A wave of sexual assault cases has swept South Korea but the lucrative K-pop industry remained relatively untouched. Two cases this month, though, have begun a reckoning
For many South Koreans, the admission by a young man that he secretly filmed himself having sex with women and shared the footage with other men was yet more evidence of a culture of misogyny and sexual abuse that has put the country at the epicentre of Asias #MeToo movement.
The sordid details of the mans alleged misconduct sounded familiar in a society struggling to cope with a voyeurism epidemic especially in a week when two men were arrested for allegedly filming 1,600 guests across 30 South Korean hotels with spycams but with one crucial difference. The latest allegations of sexual misconduct involve some of the best-known figures in K-pop, South Koreas most successful cultural export.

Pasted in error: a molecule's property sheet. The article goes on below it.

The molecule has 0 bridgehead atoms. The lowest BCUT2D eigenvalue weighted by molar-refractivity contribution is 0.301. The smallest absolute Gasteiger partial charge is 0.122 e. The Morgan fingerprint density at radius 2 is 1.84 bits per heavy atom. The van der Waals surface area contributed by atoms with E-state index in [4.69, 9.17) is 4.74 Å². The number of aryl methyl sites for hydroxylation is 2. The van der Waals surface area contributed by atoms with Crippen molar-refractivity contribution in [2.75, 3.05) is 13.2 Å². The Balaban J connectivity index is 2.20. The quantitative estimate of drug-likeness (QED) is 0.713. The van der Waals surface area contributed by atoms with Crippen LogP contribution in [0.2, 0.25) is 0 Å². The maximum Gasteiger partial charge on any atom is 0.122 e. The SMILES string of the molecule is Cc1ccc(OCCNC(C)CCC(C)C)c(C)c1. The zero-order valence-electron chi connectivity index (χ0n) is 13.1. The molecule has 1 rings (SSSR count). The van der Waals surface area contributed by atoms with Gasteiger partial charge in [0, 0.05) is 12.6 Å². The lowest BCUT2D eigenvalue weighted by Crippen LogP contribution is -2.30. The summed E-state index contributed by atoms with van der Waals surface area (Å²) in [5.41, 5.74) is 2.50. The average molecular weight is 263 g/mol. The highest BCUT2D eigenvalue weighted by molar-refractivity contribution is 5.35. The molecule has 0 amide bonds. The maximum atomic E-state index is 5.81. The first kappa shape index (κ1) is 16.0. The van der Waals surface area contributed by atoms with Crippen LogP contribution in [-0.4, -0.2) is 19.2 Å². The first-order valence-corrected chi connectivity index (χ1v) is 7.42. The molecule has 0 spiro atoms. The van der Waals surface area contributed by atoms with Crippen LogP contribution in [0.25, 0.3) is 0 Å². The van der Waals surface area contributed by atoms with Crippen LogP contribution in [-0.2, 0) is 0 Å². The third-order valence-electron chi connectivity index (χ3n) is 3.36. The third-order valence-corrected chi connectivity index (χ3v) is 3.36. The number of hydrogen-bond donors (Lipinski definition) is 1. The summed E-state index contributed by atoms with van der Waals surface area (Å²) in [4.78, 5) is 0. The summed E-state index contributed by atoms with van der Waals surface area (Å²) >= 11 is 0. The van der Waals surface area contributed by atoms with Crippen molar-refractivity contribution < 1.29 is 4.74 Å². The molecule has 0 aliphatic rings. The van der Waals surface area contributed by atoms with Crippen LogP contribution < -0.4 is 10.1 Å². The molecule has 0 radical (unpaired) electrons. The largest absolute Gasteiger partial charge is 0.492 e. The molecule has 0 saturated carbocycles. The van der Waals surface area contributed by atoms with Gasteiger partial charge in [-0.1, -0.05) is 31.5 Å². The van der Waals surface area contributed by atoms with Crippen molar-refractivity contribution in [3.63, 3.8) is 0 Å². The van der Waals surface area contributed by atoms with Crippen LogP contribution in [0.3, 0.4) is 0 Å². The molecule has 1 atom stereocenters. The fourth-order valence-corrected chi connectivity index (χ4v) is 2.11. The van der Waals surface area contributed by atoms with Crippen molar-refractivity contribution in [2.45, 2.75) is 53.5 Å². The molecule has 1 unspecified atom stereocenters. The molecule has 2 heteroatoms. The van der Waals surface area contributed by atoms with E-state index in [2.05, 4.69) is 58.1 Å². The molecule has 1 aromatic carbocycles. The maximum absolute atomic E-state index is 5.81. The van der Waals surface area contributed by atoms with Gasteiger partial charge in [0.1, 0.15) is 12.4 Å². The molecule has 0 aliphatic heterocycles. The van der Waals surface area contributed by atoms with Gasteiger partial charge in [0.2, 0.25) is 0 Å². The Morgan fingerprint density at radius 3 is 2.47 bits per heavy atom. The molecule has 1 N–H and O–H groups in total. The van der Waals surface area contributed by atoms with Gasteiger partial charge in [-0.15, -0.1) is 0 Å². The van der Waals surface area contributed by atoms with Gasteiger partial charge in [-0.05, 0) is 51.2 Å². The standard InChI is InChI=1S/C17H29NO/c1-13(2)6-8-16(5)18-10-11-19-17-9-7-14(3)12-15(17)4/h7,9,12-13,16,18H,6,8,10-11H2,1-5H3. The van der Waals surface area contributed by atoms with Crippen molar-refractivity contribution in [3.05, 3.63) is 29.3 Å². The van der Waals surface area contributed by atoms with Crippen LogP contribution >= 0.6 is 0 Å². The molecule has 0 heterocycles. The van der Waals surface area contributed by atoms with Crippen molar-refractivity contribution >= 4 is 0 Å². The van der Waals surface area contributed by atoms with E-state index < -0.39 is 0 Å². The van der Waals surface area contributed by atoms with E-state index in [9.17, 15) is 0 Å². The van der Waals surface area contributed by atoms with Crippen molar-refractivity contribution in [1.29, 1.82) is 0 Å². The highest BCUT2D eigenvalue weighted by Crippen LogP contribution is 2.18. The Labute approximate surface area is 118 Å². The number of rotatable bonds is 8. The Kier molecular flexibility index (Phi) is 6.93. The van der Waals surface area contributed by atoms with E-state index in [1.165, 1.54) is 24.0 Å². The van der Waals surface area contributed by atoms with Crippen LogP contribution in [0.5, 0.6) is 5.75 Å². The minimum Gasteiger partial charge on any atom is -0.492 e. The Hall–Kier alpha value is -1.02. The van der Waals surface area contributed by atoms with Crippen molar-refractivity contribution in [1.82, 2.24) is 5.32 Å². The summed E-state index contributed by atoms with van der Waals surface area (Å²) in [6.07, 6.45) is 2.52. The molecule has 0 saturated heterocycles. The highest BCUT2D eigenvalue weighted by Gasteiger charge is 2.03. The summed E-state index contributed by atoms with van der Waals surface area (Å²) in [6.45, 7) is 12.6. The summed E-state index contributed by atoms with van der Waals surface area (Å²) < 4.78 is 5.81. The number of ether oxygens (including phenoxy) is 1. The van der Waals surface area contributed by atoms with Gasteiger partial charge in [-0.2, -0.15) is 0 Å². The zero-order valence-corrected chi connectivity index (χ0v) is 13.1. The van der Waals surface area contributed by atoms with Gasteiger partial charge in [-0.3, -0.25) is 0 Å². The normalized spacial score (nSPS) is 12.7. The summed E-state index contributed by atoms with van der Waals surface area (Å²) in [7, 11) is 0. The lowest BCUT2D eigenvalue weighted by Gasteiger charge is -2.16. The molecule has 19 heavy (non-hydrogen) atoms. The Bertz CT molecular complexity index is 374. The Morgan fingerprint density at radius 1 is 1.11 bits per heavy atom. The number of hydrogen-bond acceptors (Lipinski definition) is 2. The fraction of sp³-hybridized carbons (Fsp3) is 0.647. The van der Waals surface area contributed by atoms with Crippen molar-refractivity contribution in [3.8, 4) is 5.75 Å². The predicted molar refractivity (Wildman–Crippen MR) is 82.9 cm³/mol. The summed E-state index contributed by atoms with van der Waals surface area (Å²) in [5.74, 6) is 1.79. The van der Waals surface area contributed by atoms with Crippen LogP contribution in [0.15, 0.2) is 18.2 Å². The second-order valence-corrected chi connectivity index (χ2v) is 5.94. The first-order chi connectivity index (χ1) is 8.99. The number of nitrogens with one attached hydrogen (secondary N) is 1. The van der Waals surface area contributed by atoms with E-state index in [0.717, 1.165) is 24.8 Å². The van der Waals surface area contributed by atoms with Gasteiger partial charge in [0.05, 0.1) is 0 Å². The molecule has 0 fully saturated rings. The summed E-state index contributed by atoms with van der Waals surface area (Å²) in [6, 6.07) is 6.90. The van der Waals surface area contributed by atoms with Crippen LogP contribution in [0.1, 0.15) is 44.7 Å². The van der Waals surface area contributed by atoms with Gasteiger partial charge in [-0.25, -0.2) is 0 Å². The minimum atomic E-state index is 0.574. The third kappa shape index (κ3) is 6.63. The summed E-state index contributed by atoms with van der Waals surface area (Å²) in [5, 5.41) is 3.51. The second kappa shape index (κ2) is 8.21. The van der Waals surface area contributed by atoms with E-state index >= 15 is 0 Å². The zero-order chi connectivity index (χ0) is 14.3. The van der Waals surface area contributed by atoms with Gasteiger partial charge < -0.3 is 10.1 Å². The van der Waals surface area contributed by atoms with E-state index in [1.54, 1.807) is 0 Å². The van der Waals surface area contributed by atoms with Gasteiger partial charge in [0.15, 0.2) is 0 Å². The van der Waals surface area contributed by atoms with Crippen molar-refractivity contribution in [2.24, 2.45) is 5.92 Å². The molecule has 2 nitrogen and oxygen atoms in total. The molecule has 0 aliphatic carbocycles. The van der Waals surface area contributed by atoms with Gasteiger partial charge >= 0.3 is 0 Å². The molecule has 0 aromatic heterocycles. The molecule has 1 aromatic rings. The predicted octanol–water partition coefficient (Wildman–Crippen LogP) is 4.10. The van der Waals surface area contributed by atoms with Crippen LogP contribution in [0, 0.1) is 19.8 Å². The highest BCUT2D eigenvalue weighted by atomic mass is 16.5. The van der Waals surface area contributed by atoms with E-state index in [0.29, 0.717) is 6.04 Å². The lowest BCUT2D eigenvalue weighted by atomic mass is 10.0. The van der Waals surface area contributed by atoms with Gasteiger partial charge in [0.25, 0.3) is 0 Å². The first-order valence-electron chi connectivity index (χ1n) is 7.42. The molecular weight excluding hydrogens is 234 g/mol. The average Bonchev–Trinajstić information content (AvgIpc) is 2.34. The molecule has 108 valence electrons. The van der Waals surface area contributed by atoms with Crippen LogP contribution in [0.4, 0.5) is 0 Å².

In the space of a week, allegations surrounding the singer-songwriter Jung Joon-young and Seungri, a member of the internationally popular boyband Big Bang, have snowballed into overlapping sex and corruption scandals that have exposed K-pops dark underbelly and prompted a backlash among all but the most obsessive fans.
Jung said he would retire from showbusiness and admitted that he had shared with members of a chatroom footage of him having sex with several women without their knowledge. Members of the chatroom allegedly included Seungri, who is alleged to have run an illegal prostitution ring out of nightclubs in Seouls trendy Gangnam district. The 29-year-old singer has denied the allegations.
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